1. Figure out Dubynk: Goaltender Devan Dubnyk saved the Wild's season and now has them pushing forward in the playoffs. He was 27-9-2 with a 1.78 goals-against average and .936 save percentage in the regular season for Minnesota after being acquired in January. The St. Louis Blues got to him in two games, but he still held St. Louis to two goals or fewer in all four of the Wild's first-round victories. He also was in net for the Wild's two wins against the Blackhawks this season and stopped 56 of 57 shots in those games. Chicago needs to crack him to have any chance in the series.
2. Straighten out the defense: The Blackhawks were a defensive mess at times against the Nashville Predators in the first round. They allowed three goals in the first period of Game 1, three goals in the third period of Game 2, three goals (excluding the empty-netter) in the third period of Game 5, and three goals in the first period of Game 6. The Predators scored 13 goals in those four periods. Chicago limited Nashville at other times, allowing eight goals in the other 18 periods. In Game 6 on Saturday, the Predators had just four shots on goal in the third period and 11 in the last two periods. The Blackhawks can hold teams down, but they need to be more consistent.
3. Get Crawford going: The Blackhawks have had playoff success the past two years largely due to goalie Corey Crawford. He went 27-15 with a .923 save percentage the past two seasons, stealing a few wins during that stretch. He held opponents to two goals or fewer in 24 of those games. The Blackhawks can't rely on their offense to bail them out as they did in the first round. Part of that is on the defense, but it's also on the goaltender. Crawford had arguably the best regular season of his career and then stumbled in the first two games of the playoffs. He'll likely get the net come Game 1 of the Wild series after finishing Game 6 against the Predators. The Blackhawks need him to regain his form.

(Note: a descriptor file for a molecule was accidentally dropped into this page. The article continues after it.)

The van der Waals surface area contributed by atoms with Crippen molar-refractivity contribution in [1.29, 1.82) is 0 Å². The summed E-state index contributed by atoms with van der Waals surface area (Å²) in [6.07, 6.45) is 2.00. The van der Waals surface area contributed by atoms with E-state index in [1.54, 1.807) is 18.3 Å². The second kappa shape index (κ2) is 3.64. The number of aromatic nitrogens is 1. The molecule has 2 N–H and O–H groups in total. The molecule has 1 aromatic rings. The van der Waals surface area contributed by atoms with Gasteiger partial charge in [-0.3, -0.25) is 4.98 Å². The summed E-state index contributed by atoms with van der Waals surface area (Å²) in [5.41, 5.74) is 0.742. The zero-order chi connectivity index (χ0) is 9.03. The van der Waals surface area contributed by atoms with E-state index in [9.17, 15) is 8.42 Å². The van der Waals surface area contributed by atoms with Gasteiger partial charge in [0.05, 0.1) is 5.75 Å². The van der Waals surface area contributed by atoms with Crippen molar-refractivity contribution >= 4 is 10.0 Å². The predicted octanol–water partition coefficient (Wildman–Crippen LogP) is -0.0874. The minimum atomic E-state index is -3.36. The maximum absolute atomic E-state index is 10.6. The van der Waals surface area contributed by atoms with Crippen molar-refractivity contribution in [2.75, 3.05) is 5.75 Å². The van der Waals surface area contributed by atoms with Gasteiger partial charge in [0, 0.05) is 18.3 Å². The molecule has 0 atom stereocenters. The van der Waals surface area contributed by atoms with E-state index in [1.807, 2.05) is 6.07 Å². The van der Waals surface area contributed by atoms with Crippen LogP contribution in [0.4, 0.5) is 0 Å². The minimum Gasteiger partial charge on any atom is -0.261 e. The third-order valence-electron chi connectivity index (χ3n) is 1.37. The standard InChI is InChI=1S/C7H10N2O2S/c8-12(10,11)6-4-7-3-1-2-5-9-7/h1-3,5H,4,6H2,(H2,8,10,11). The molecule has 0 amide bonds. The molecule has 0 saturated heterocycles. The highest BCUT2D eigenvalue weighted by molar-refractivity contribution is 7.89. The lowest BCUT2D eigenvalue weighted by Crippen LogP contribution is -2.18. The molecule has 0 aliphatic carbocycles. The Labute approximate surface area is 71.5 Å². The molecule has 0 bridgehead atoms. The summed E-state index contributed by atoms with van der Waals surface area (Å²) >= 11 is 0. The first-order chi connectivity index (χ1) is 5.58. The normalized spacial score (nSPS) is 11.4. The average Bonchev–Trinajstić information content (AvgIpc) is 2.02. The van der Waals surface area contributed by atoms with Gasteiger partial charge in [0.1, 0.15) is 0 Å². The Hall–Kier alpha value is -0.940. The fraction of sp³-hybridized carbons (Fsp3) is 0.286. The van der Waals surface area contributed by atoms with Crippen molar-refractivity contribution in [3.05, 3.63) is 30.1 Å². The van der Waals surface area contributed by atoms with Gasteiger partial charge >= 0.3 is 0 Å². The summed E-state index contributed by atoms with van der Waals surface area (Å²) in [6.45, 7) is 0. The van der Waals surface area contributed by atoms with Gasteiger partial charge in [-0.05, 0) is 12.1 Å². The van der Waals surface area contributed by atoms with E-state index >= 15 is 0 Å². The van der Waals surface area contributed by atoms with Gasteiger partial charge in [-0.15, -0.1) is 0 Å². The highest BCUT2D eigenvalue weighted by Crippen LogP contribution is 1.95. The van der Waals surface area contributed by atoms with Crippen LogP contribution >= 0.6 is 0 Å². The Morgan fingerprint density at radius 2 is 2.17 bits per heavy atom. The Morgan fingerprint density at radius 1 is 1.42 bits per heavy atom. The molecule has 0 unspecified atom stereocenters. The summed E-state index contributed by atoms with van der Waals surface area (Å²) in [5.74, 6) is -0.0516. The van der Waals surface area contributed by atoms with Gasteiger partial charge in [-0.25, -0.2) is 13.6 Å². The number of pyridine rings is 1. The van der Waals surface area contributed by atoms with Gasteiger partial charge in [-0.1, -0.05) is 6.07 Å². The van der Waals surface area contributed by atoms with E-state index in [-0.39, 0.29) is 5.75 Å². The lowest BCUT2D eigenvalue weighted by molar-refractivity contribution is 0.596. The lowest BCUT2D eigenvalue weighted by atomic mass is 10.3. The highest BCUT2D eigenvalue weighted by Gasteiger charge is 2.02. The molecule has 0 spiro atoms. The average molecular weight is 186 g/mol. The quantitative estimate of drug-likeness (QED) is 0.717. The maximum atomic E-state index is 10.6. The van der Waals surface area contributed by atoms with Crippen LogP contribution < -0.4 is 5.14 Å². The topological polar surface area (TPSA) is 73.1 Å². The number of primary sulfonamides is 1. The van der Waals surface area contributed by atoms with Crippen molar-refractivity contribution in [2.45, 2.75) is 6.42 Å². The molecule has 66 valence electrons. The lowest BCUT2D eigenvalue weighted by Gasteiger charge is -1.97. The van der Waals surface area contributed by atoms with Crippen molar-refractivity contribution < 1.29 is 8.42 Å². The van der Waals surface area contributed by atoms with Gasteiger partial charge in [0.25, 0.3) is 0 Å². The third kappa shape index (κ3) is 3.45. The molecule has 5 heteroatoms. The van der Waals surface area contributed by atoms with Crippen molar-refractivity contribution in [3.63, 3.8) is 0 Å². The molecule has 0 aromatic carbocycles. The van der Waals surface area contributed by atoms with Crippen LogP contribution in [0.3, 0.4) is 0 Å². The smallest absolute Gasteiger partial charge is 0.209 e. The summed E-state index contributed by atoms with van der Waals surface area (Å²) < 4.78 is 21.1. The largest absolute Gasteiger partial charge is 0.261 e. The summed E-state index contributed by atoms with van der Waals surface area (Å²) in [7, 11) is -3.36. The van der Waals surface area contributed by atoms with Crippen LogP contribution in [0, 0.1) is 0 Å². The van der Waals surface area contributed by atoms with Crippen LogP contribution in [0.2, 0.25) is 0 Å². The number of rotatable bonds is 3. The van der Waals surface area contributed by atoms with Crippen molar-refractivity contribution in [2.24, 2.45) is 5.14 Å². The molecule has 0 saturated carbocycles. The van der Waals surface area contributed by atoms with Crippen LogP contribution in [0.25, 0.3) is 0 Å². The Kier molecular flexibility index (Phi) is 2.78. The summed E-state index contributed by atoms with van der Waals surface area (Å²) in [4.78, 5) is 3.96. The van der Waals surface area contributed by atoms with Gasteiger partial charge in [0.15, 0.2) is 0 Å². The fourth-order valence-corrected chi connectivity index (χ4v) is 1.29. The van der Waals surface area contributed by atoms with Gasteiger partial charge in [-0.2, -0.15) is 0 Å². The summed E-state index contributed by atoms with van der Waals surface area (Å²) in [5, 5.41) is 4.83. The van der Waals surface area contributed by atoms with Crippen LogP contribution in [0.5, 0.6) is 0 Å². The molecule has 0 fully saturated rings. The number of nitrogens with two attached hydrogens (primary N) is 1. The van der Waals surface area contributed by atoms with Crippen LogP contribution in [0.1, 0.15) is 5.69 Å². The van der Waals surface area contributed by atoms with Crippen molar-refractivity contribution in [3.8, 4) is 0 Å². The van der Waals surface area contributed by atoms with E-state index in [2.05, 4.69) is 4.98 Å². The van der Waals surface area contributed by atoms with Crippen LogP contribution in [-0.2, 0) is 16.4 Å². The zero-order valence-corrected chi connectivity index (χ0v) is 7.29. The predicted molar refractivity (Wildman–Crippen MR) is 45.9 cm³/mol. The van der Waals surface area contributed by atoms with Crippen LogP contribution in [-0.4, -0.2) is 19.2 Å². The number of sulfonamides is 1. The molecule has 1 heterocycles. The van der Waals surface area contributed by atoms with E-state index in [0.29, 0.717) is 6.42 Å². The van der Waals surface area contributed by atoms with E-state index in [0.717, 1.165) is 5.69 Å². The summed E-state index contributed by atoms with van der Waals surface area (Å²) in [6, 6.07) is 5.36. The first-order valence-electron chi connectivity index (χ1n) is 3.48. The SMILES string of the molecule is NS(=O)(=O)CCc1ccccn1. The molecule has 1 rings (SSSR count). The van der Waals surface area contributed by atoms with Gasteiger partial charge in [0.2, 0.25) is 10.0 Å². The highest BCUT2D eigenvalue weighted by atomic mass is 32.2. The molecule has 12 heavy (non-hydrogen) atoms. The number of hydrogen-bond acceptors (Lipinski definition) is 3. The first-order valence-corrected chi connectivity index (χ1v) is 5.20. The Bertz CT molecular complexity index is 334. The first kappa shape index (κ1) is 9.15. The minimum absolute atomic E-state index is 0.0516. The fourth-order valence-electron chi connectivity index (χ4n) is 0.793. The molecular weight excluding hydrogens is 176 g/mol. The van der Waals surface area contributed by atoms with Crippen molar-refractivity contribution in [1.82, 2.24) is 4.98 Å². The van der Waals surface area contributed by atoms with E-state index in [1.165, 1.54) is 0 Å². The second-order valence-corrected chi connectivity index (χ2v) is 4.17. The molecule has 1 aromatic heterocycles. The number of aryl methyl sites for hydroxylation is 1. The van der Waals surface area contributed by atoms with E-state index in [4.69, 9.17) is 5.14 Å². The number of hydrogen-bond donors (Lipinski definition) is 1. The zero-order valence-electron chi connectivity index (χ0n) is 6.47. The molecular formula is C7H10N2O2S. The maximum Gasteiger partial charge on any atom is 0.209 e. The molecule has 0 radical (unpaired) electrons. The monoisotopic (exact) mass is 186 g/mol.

4. One side of special teams has to improve: The Blackhawks' power play hasn't been a consistent threat in years, but Chicago got by in the playoffs because its penalty kill was among the league's best. The Blackhawks had just eight power-play goals on 70 chances in the playoffs in 2013, but their penalty kill allowed just seven short-handed goals on 67 opportunities. Last season, the Blackhawks' power play was better; they scored 12 times on 57 chances. Still, their penalty kill was dominant, as Chicago held opponents to seven power-play goals on 65 chances. Neither side has been especially great this season. The Blackhawks were 16-of-22 on the penalty kill for a 72.7 percentage and 3-of-19 on the power play for a 15.8 percentage in the first round. They need one of those two aspects to improve.
5. Continue having their stars be their stars: The Blackhawks would love to get Bryan Bickell, Kris Versteeg, Antoine Vermette and others producing more in the playoffs, but ultimately their best players are going to guide them. In the first round, Jonathan Toews, Patrick Kane, Patrick Sharp, Marian Hossa, Duncan Keith and Brent Seabrook combined for 12 goals and 36 points. The rest of the team had six goals and 17 points. Depth has often been a Blackhawks strength in recent seasons, but it's still their core that needs to deliver most.